Flagstaff community members have been moved to action because of the severity of one particular mental health crisis: suicide.
According to a Coconino County Public Health Services District report, the suicide rate in Coconino County is higher than both the state and national rates. In 2018, there were 43 recorded deaths by suicide. Nearly half of the suicide-related hospital visits in the county between 2010 and 2015 were for people ages 10 to 24.
To combat these statistics, community leaders in the areas of government, health, education and business have joined to form the Stronger as One Coalition, a group that aims to increase the knowledge base and local resources for mental health.
The coalition is the product of October’s Stronger as One Symposium, a community discussion about mental health issues in northern Arizona hosted by the Northern Arizona Healthcare Foundation and the NARBHA Institute.
Symposium participants started the coalition, which now has five committees – Mental Health First Aid, Teen and Young Adult Mental Wellbeing, Communication, Services and Data. Participants include representatives from the City of Flagstaff, Coconino County, Flagstaff Police Department, Coconino County Sheriff’s Office, Flagstaff Unified School District and more.
“There was this feeling across agencies in our communities and across law enforcement that we needed to come together to more formally confront, recognize and understand how we bring hope and resources to the conversation to really help those who are in crisis and those who respond to crises build capacity in our region,” said Art Babbott, chairman of the Coconino County Board of Supervisors.
Although the coalition is still young, it has shown considerable progress in gathering community resources and providing trainings.
Deputy County Manager Marie Peoples, chair of the data committee, said its more than 50 members will analyze the ongoing need for mental health resources as well as the coalition’s progress using data from the county health department. Peoples said the group hopes to create an interactive dashboard so other organizations and the public can track this data, too.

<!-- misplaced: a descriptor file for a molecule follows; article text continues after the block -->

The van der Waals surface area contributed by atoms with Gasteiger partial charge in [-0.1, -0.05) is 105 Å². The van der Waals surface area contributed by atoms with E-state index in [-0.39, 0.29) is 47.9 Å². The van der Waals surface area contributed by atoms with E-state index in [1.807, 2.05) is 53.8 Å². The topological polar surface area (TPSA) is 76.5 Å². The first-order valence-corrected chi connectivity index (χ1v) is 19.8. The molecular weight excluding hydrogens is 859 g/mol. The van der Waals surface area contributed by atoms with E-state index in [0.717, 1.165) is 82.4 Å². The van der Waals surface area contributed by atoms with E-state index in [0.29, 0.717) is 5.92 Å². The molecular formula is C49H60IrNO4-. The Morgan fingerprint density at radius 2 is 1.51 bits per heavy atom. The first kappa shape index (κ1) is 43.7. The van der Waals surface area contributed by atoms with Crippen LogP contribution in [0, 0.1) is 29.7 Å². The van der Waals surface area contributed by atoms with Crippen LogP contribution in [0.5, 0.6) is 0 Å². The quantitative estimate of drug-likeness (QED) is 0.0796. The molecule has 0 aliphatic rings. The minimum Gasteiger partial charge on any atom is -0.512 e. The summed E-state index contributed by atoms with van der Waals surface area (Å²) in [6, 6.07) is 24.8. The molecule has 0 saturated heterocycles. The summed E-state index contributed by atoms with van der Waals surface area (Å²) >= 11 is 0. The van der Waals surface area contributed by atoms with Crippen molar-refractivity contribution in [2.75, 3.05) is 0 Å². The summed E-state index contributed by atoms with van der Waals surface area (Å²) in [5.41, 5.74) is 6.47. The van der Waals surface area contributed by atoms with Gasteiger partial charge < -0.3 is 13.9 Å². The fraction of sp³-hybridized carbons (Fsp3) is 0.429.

The Teen and Young Adult Mental Wellbeing group is also gathering information from the youth it works to serve.
“They’re really directing us on the next steps on how to take care of them, and I think that’s quite beautiful,” said Flagstaff Councilmember Jamie Whelan, chair of the committee.
By establishing a consistent monthly meeting and speaking with schools, Whelan hopes the group will be able to incorporate diverse student voices.
Much of the coalition’s progress has been made in the area of Mental Health First Aid, due to commitments from law enforcement and other communitywide organizations.
Matt Eckhoff, donor relations officer at Northern Arizona Healthcare Foundation, says properly responding to mental health crises is as essential as CPR, and should be as widely taught.
Mental Health First Aid is one answer. The free, eight-hour training program teaches participants how to best respond in mental health emergencies. It covers topics including developing mental health problems like depression and eating disorders, as well as mental health crises like suicidal behaviors, panic attacks and aggressive behavior.
Stronger as One’s goal is to train “50 in five in five”: 50,000 people (less than 10% of the population of northern Arizona) in five years across the five northern Arizona counties.
Coconino County Sheriff Jim Driscoll and Flagstaff Police Department Chief Dan Musselman, who chair the committee, have contributed to this goal by working to train their entire staff, not just those who are out in the field.
This process started years ago for both groups, Driscoll said, because he and Musselman recognized that law enforcement is often the first point of contact for someone experiencing such a crisis.
Their collective staffs were trained in mental health first aid about three years ago; however, due to turnover and attrition, the number of employees with this training had dropped significantly, so both Driscoll and Musselman have started the process over again.
Now, 80% of Driscoll’s current staff -- more than 200 people -- are trained in mental health first aid, including a few who are qualified to teach the class themselves. He wants to use these trainees to teach local government and the public.
“The more people we can educate to recognize mental health crises, the better off we will be,” Driscoll said. “Hopefully we don’t leave a lot of cracks out there for people to fall through.”
FUSD has contributed to the goal by training more than 300 of its teachers and staff with a youth-specific mental health program.
Eckhoff said the coalition has discovered a potential source of funding for the course textbooks, which participants can take home with them for future use, and will also be preparing an additional 30 trainers in early May. These additional resources should increase the number of available trainings, which hold up to 30 people each.
“It’s a very important vision and a very important approach that’s going on so that mental health and well-being are considered just as important in a holistic approach to health as physical challenges,” said Dr. Mark Carroll, the NARBHA Institute’s chief health officer.
To register for a Mental Health First Aid course, visit www.mentalhealthfirstaid.org.
Kaitlin Olson can be reached at the office at firstname.lastname@example.org or by phone at (928) 556-2253.
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